Citing 'Current Trends,' Coast Guard Lifts Almost All Travel Restrictions for Troops

USCGC Stone South Atlantic
USCGC Stone (WMSL 758) patrols high seas observing fishing activity to support Operation Southern Cross in the South Atlantic, Feb. 6, 2021.(John Hightower/U.S. Coast Guard)

The U.S. Coast Guard has lifted most travel restrictions to "pre-pandemic status," according to a service-wide message issued Wednesday.

Citing "current trends of the pandemic combined with the national vaccination effort," Coasties are free to move about the country, based on their vaccination status and COVID-19 conditions at their destinations.

Service members still must adhere to local restrictions and guidelines when not engaging in official travel, according to ALCOAST 096/21, but they are able to take domestic leave and leisure activity without fear of breaking Coast Guard-wide rules.

"All personnel must be aware of changing conditions in locations they intend to travel to and through when making travel decisions," the message states.

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The new guidance also allows for foreign leave and leisure travel, but personnel must get command endorsement and approval from the first flag officer or senior executive service employee in their chain of command.

The change in travel status within the Coast Guard differs markedly from the other military services, which are adhering to guidance established by the Defense Department and military services based on local conditions.

More than half of the 231 DoD installations -- 51% -- have lifted constraints, up from a low this year of 37% the first week of February. The Marine Corps has lifted restrictions at 88% of its installations; the Air Force, 73%; and the Army, 53%. The Navy has lifted travel restrictions at just seven of its 62 bases, or 11%.

Before an installation's travel restrictions can be lifted, the state or country in which it is located must show a 14-day declining trend in symptoms and cases of COVID-19, and there can be no stay-at-home order in place.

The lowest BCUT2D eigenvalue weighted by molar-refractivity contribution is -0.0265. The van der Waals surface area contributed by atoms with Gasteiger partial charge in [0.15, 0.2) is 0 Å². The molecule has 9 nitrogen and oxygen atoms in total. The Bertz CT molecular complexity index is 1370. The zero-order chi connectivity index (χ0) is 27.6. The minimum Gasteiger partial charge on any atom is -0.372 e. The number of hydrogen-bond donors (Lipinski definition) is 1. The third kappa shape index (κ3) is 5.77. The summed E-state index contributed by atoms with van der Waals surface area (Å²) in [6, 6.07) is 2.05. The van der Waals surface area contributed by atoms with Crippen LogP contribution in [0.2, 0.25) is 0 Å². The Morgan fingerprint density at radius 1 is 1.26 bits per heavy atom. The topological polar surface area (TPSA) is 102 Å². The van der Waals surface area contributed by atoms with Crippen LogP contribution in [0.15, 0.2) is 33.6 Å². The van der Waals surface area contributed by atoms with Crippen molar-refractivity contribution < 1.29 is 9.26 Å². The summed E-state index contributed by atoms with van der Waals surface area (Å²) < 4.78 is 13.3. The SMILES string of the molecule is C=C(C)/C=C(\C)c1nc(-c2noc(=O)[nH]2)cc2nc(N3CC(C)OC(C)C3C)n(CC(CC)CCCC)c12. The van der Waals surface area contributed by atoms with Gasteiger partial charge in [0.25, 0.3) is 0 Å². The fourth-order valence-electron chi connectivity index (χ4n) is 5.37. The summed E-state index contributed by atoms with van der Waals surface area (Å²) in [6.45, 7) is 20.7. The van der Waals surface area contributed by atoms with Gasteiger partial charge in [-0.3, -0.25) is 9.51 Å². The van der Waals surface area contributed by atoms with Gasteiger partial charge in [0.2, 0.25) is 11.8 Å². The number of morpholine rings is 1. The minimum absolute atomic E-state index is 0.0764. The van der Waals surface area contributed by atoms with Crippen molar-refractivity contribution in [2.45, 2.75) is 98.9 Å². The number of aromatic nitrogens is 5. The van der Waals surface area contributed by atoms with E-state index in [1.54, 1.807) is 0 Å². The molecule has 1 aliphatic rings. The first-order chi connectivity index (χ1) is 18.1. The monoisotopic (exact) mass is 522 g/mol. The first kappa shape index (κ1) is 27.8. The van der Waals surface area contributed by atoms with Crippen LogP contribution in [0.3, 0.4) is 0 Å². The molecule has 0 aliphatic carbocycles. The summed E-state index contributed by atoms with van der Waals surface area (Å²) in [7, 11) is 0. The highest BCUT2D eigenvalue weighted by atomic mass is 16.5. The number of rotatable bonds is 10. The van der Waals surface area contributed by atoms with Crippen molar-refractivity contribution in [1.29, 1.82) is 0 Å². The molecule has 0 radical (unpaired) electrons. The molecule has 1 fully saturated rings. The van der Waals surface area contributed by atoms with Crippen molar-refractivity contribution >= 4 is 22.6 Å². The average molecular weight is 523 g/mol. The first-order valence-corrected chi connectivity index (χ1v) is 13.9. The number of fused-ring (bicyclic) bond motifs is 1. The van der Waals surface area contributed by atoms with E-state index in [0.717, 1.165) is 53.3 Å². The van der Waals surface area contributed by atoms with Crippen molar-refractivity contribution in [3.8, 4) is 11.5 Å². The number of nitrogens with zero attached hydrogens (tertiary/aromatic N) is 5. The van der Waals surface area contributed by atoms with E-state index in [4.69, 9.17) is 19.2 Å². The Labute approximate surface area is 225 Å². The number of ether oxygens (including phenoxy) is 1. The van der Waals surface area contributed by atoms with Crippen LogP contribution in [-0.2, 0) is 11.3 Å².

The installation then must meet additional criteria, including a health protection condition level of Charlie or below. Essential services must also be available.

Once those first steps are met, a senior leader, such as a chief management officer, service secretary or combatant commander can approve lifting travel restrictions.

Americans are currently barred from traveling to most overseas locations, including much of Europe. However, more than 70 countries allow Americans entry with various levels of testing requirements and quarantine restrictions.

While the Centers for Disease Control and Prevention continues to discourage persons from traveling, it maintains an information page on travel, including guidance and information on destination countries.

Any U.S. citizen over age 2 is required to have a negative COVID-19 test taken within the previous three days before returning to the U.S.

Regarding permanent change of station moves, nearly all Coast Guard moves are likely to be "good to go" for the 2021 PCS season, with all household goods shipments authorized, according to a service press release from late January.

"The Coast Guard is optimistic that the 2021 PCS season will go smoothly," the release states.

The Coast Guard is actively encouraging members to take leave during their PCS periods and last month authorized administrative absence for Coasties serving on major cutters "to promote wellness and rejuvenation" among those who deployed and were restricted to their ships before deploying as well as during port calls.

According to a message issued March 4, commanding officers are allowed to approve up to 15 days of "resiliency absence" for their permanently assigned personnel. The leave is not to be used in conjunction with a PCS move or to house hunt, the message stipulates.

-- Stephen Losey contributed to this report.

Patricia Kime can be reached at Follow her on Twitter @patriciakime

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